Anthony Dean Showcases Collaborative Work

Anthony Dean is a visiting professor and sound designer at Wesleyan. They are a sound artist, composer, and media designer focused on telling stories of community and the self. Their works can be seen and heard in theater, film, radio, and installations, and are all intended to bring listeners together. Their latest work includes an exciting collaboration with Mimi Park this past December. In a joint project for the Swiss Institute of Contemporary Art in New York City, Dean assisted in the development of Murmuring in blue kaleidoscope, a temporary sculptural installation and improvised musical performance.

According to the Swiss Institute, “Park arranges the scene in correspondence with the astral map directly above” the Institute. “A tuning fork’s crystalline chime signals the beginning of this entropic ballet, in which the Coplees are set in motion. As they approach and pass an array of theremins, the room swells with sound. An impromptu concerto fueled by hybridized solar and electrochemical energy, the movement of the audience and the inanimate objects, acted upon by external forces, ebbs and flows, ending only when the Coplees lose their charge and come to rest. Where they lie will dictate the installation’s final form.”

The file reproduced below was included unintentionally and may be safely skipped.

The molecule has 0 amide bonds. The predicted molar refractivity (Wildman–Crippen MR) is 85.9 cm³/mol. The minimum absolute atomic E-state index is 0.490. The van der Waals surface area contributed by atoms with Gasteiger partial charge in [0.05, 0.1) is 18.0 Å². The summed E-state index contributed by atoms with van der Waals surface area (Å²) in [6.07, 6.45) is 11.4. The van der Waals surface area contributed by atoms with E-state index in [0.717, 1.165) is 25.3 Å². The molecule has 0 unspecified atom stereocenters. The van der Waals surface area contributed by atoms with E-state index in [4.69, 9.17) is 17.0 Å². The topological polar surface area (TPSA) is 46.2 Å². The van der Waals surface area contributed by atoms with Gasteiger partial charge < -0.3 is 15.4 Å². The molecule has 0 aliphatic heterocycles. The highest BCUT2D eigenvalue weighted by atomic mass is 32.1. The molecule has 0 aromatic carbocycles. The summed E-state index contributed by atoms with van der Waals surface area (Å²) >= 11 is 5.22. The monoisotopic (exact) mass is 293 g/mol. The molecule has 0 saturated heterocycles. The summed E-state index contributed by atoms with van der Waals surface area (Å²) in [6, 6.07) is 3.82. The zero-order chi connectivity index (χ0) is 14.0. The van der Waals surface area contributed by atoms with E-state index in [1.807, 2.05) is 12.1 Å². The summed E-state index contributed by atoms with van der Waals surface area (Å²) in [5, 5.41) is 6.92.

Image from Swiss Institute of Contemporary Art

“The relation between the duration of a life and the duration of a lifeform’s total decomposition is of interest to Park,” the description continues, “who here orchestrates an enchanting study of decline, expiry and what literally lies beneath when life ends, be it a built structure or raw earth. The action at SI unfolds atop an expanse of cardboard stamped with laser-cut images of Park’s sculptures, as well as images of fossils sourced from digital archives. What is preserved, absorbed and transformed by the terrain of this planet is repeatedly represented by Park’s stamps. In this way, afterlives are omnipresent in Murmuring in blue kaleidoscope. When living things stop living, they begin the interminable process of becoming energy once again.”

Image of several pieces from Nothing Under Heaven. Photo Credit: Cary Whittier

Professor Dean also recently showed work in a collaborative installation on display at the George Segal Gallery at Montclair State University. The work was part of the show Nothing Under Heaven. This exhibition, according to the Segal Gallery site, “brings together new commissions and recent works that explore the need for connection, pleasure, and agency within oppressive systems.” The exhibition was up from September to December of 2022.



Wesleyan University Arts and Humanities Division
Wesleyan University Arts and Humanities

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